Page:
Let's empower breastfeeding moms!
August 25, 2017
It’s National Breastfeeding Month and today, August 25th, kicks off Black Breastfeeding Week. It is a time for celebration, as well as an important moment to take stock of what work still needs to be done to ensure that more moms, particularly moms of color, are able to meet their breastfeeding goals.
Let’s take a good look at the state of breastfeeding across the country. The reality is that while the majority of moms start out breastfeeding, many women stop breastfeeding sooner than they’d like and struggle to meet their breastfeeding goals.
Take a sneak peek at our video that highlights stories we hear everyday from members like you about the difficulties they have meeting their breastfeeding goals!
Here’s the deal: While 4 out of 5 U.S. mothers start out breastfeeding,less than half are still breastfeeding at 6 months postpartum. Moms of color struggle even more. Breastfeeding initiation rates for for African American moms are significantly lower than breastfeeding rates for other moms in almost half of the country and the disparity widens to by 25% in 7 states.
Why are so many women falling short of meeting their personal breastfeeding goals and recommendations of public health professionals? There are a number of reasons and we’re going to focus on three right now:
- Lack of access to paid family and medical leave
- Lack of lactation support and education
- Lack of workplace accommodations
If you take a step back and think about how the United States is one of the few countries in the world without paid family and medical leave, the drop in breastfeeding rates starts to make more sense. Right now, one out of four women is back at work within two weeks of giving birth because they cannot afford to take any additional unpaid time away. As a result, new moms are back at work before they’ve been able to recover from giving birth and before they’ve been able to establish breastfeeding routines.
When encountering difficulties breastfeeding, many moms may seek support and guidance from lactation professionals, but for low-income women these supports are often inaccessible and unaffordable, even with limited healthcare coverage. not to mention that the Congress’ constant back and forth about healthcare coverage leaves a question as to whether coverage is at risk.
Finally, when they are back at work, breastfeeding mothers often face another set of challenges: lack of clean and private spaces to express breast milk and inadequate places to store that liquid gold. The Affordable Care Act requires some employers to provide hourly wage-earning and some salaried employees (nonexempt workers) with “reasonable break time” and a private, non-bathroom place to express breast milk during the workday, up until the child’s first birthday. While this protects and supports the most vulnerable of workers, this distinction in the law unintentionally excludes “exempt” or salaried employees, causing significant confusion. In fact, right now 60% of working moms in the United States find themselves pumping in inadequate and even unsanitary places on the job.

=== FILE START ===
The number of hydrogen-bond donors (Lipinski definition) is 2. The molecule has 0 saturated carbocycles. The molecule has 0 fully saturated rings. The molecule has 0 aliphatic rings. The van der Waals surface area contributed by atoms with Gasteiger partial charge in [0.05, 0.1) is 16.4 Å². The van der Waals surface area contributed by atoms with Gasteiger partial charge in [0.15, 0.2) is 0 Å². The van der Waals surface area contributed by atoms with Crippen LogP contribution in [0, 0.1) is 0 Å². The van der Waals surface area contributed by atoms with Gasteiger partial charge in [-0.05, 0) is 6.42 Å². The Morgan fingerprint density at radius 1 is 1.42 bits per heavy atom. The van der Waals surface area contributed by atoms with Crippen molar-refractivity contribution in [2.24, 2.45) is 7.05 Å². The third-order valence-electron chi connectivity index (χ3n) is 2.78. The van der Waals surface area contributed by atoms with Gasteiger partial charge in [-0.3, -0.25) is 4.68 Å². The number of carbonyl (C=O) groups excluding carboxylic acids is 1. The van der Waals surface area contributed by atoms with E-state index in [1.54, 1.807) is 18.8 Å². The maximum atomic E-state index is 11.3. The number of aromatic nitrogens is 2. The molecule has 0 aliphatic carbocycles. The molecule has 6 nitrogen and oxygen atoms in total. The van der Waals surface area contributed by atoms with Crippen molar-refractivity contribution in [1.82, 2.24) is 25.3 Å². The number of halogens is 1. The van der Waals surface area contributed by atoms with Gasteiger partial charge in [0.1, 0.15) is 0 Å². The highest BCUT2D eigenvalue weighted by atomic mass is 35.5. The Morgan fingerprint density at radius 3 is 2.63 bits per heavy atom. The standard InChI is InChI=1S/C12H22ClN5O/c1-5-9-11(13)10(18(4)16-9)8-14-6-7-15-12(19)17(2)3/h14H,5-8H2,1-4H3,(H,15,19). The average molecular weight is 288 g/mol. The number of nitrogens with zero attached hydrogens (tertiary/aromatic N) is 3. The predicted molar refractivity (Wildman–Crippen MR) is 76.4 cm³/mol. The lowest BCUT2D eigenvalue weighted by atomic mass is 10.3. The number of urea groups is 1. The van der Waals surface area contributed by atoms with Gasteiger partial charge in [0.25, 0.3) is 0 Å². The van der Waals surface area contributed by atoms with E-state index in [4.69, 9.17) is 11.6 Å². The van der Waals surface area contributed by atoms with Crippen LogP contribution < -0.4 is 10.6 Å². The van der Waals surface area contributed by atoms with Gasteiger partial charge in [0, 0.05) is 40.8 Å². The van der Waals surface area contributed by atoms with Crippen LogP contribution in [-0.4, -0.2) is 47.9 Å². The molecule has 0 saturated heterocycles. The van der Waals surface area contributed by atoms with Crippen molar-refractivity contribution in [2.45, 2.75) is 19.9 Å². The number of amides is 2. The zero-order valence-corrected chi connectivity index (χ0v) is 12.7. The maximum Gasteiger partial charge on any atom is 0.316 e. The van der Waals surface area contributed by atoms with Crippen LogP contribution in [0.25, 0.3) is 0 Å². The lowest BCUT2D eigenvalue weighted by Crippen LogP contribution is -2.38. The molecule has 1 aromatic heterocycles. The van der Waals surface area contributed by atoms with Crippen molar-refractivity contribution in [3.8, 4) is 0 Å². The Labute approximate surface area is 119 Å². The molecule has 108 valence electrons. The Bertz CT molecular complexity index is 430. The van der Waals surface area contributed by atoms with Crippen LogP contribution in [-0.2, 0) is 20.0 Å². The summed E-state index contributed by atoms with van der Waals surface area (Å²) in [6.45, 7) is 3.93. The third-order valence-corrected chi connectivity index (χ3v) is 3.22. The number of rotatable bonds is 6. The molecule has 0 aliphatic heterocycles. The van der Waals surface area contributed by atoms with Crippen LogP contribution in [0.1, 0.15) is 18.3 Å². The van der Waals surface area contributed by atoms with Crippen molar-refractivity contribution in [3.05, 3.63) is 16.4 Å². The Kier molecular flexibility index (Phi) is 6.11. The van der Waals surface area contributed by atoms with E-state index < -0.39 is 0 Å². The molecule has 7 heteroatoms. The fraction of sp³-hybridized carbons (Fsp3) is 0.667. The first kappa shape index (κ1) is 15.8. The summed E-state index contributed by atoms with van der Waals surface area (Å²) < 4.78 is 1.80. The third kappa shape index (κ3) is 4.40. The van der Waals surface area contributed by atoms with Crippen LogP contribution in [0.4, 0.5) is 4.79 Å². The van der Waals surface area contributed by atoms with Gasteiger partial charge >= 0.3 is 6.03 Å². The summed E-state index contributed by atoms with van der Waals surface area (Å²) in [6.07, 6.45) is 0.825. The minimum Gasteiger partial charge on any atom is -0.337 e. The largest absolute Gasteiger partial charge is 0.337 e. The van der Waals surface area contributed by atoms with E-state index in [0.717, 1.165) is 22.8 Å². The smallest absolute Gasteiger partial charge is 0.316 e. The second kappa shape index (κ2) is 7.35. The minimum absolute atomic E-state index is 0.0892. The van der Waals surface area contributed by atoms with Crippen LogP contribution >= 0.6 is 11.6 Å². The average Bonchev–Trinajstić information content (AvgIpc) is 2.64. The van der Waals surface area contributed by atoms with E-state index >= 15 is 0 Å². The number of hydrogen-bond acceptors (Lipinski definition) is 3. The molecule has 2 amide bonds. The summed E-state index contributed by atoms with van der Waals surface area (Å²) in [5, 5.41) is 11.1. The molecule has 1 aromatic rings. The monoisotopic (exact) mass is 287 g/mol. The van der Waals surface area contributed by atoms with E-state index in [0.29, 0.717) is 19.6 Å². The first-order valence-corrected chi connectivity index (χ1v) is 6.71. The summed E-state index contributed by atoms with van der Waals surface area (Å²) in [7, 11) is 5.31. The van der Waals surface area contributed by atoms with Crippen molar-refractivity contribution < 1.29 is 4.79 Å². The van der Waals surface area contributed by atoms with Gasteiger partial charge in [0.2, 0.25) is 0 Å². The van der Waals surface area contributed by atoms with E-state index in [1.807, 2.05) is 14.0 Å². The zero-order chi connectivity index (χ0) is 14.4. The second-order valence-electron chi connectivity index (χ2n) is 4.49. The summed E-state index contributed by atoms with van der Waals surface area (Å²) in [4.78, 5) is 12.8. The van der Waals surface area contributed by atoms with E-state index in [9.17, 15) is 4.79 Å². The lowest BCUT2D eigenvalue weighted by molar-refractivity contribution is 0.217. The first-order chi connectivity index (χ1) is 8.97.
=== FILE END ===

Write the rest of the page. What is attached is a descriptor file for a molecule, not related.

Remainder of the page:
What is worse, black mothers have reported greater barriers to breastfeeding compared to other groups, including lack of access to breastfeeding advice and support, discomfort in breastfeeding in public and concerns about lack of paid leave and workplace pumping accommodations.
These barriers contribute to increasing health disparities leaving communities of color particularly vulnerable. It leaves black and hispanic children at a greater risk for childhood disease and the inability to exclusively breastfeed for the recommended six months has been attributed to twice as many deaths and three times as many in childhood diseases in black infants.
Check out and share our video that highlights the difficulties moms have meeting their breastfeeding goals.
The good news is there is a solution! There are public policies that can help break down these barriers and empower moms to meet their breastfeeding goals. Public policy solutions like paid family and medical leave, ensuring that all moms have access to lactation support, education and supplies and workplace accommodations to express breastmilk. Enacting a comprehensive paid family and medical leave policy will ensure that moms, babies, and partners have the opportunity to heal, bond and set them off on a great start in their breastfeeding journey. Making sure that when breastfeeding moms encounter difficulties, they have access to lactation support, education and supplies is key to breastfeeding success. Once she returns to work we want to ensure that she has adequate break time and a private space to pump so that she can continue to breastfeed.
Breastfeeding isn’t just good for moms and babies, it’s also good for the economy! Recent studies have shown if mothers could meet current medical recommendations for breastfeeding it would save the US economy nearly $13 billion per year in paediatric health costs and premature deaths. And when ¾ of the moms are primary or co-breadwinners, we must close the gap in existing laws and expand protections for all breastfeeding mothers.
Together we can overcome many barriers to breastfeeding!
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